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Demand for agricultural labour in India is highly skewed

Prof. Brajesh Jha, Institute of Economic Growth, asserts that labour shortage is a critical issue to be tackled for strengthening India’s agriculture sector. He suggests that the non-agricultural sector in the rural hinterland must be strengthened for enough off-farm opportunities for agricultural workers (landholders) to improve their viability 

Prof Brajesh Jha

IBT: We say that 51% of the Indian population is dependent on agriculture but there is disguised unemployment in agriculture. And at the same time, we complain about the shortage of labour. Isn’t this paradoxical?

Prof. Brajesh Jha: More than 50% of the Indian workforce is dependent on agriculture. These figures vary as per the basis of the estimates: current daily, weekly and usual status of employment. The estimate also varies as per the principle and subsidiary status of employment. For instance, the NSSO Periodic Labour Force data of 2017-18 shows that around 55% of rural male workers and 73% of rural female workers are in agriculture. This is based on the usual status of employment. We should not be finicky about exact numbers. As long as, we say half of the workers are in agriculture, it should be fine. 

The usual status of employment provides information on principle and subsidiary status of employment. The subsidiary employment, to some extent, is disguised employment. Though agriculture is known for disguised unemployment; besides agriculture, some other sectors in rural region possibly experience this disguised unemployment. For example in retail trade, in some regions, marginal productivity of labour is abysmally low, close to zero and may be called disguised unemployment. 

This situation of disguised unemployment and scarcity of labour is not paradoxical in India. The country is extremely heterogeneous, and such paradoxical situations do not happen at the same time and place. 

IBT: How severe is the problem of labour shortage in agriculture and are there any specific states and crops that are the major victims?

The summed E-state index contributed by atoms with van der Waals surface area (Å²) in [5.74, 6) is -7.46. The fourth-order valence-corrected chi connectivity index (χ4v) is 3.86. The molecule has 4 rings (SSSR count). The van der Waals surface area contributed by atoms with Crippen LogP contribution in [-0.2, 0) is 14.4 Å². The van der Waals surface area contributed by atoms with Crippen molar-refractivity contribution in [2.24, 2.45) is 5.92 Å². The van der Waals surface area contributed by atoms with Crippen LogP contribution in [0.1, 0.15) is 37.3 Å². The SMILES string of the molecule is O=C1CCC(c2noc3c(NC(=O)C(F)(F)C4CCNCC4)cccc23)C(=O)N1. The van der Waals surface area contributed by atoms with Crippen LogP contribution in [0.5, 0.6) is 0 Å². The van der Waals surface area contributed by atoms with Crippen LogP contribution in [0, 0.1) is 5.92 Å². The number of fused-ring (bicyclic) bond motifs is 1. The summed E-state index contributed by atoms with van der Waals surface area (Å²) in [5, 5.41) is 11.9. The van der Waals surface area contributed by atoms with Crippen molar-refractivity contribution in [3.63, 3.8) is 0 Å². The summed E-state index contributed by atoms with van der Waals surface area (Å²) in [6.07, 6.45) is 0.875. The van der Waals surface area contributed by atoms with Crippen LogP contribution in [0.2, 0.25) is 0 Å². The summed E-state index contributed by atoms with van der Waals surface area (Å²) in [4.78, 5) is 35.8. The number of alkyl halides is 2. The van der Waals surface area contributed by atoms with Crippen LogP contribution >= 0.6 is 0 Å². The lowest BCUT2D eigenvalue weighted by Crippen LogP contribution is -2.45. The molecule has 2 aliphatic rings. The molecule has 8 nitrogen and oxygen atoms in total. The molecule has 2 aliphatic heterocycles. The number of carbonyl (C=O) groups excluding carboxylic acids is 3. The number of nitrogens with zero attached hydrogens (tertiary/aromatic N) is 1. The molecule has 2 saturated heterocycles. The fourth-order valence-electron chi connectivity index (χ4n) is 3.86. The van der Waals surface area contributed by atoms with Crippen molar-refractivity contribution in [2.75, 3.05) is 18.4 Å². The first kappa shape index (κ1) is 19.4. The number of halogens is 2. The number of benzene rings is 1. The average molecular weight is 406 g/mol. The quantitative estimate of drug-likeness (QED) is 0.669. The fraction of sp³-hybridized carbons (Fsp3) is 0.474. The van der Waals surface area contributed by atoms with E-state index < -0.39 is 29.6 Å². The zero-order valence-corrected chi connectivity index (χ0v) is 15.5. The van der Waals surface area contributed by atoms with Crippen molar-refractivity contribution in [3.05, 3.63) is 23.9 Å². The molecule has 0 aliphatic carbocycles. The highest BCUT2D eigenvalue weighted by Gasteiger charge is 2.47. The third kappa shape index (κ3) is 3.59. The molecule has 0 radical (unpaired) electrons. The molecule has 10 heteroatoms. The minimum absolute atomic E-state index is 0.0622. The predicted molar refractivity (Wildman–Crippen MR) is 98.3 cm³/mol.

Prof. Brajesh Jha: The problem of labour shortage is severe, as it affects the timely disposition of agronomic operations of crops. For example, if wheat is to be harvested ideally in the second week of April, because of labour scarcity, the same would be preponed or postponed. The land holders usually adjust to the problem of labour shortage in agriculture. They grow those crops whose labour requirements would be largely met. At times, farmers adopt various labour saving options like harvest of wheat with harvester, weeding of the crops with the use of herbicides, etc. Such adjustments are possible, since labour shortage does not crop up suddenly, the landholders (farmers) can visualize the situation. 

Earlier some states were reported to have been affected by labour scarcity. For example, wheat and paddy cultivation in Haryana and Punjab were performed with migratory labour from Bihar and UP. But agronomic operations of these crops in the above states are now highly mechanised. 

Now there are no specific states where cultivation is immensely affected with scarcity of labour in agriculture. In fact, small contiguous areas crop up in a large region (state), where labour scarcity emerges and agriculture depends on migratory labour. Such areas are based on facilities for irrigation, and similar other development parameters, not necessarily agriculture. 

IBT: What factors are the major drivers of this labour shortage and what can be done about it?

Prof. Brajesh Jha: To understand the factors for labour shortage, we need to understand the reasons behind the labour shortage in large parts of India, and peculiarities of demand and supply of labour agriculture. In agriculture, especially in the crop system, the demand for labour is highly skewed. For example in paddy, wheat, and similar crops, more labour is required/demanded at the time of sowing and harvesting of the crop, while requirement for labour is significantly less in another period.

Hence, there are not enough work opportunities for agricultural (wage) workers in a period other than sowing and harvesting of the crops. Incidentally, the non-farm opportunities for agricultural (wage) workers can provide them employment in the remaining period, but the same have decreased in the recent decade as per an NSS Assessment of Farmers Situation. Due to dearth of enough farm and non-farm opportunities throughout the year, they look for opportunities outside the village, and often migrate. In this context, the NSS data for employment suggests that rural-urban and inter-state migration have increased considerably in the recent decade.  Following migration, supply of labour for agriculture has reduced. This is the reason behind labour shortage in agriculture.